As young children, the beliefs we held about ourselves were formed from what our caregivers told us. We did not have the ability to filter information nor did we question what we were told by others. We simply took every word as truth because, developmentally, that’s what we were capable of doing.
During our school years, we were expected to conform. Conform to rules, routines, social norms, and even peer pressure. Yes, I’m making sweeping generalizations. But stick with me here.
We were told to stop daydreaming.
We were told what to make in art class.
We were told what books to read.
We took the exact same classes as everyone else regardless of our interest or talent.
We were told what we could and couldn’t do.
We were told no…a lot.
We were asked what we wanted to be when we grew up, not who we wanted to be.
Then, off to college we went to become something, instead of following our dreams.
The first 20 years of our life were spent doing what we’re told or expected to do by others. The next 20-30 years were spent building the life, family, and career we thought we should. We collected things, lots and lots of things to fill the bigger spaces we attained.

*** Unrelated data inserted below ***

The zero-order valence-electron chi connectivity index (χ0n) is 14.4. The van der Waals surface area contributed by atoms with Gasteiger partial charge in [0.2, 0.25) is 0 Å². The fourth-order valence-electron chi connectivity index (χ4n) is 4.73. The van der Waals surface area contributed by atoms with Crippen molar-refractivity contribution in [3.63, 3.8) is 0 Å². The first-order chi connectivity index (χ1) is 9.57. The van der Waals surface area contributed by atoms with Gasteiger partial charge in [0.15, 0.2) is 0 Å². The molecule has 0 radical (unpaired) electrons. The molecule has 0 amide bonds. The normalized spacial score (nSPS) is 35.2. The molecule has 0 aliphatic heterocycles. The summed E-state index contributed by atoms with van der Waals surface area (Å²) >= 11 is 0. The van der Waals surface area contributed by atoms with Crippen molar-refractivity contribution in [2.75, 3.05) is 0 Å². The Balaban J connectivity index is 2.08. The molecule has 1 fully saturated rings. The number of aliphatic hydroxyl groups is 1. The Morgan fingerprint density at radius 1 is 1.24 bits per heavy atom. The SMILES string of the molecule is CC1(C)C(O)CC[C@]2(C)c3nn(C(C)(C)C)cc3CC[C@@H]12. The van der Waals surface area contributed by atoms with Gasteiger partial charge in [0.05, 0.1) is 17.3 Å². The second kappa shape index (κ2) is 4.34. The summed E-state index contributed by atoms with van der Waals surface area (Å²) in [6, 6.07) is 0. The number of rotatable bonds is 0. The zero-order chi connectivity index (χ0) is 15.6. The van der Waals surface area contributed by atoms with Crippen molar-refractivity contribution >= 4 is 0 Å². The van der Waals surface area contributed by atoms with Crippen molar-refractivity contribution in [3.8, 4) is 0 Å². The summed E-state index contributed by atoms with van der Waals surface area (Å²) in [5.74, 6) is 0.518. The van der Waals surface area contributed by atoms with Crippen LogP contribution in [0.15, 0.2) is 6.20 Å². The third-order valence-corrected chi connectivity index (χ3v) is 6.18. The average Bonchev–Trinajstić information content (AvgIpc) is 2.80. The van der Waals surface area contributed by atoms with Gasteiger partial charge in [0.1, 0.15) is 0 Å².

Without warning, one day around the mid-life mark, we look in the mirror and are shocked by what we see. Signs of aging are beginning surface. This should be the pinnacle of life but what we are suddenly and keenly aware of is the lack of time remaining, the goals not achieved, and the dreams unfulfilled. We begin to question our identity and life’s purpose.
Some call this time a midlife crisis. I prefer to think of it as a midlife awakening. To this point in our life, we were focused on the outside world, what others expected of or needed from us. At midlife we have the opportunity to reinvent ourselves, find purpose and passion from within, and create our desired life.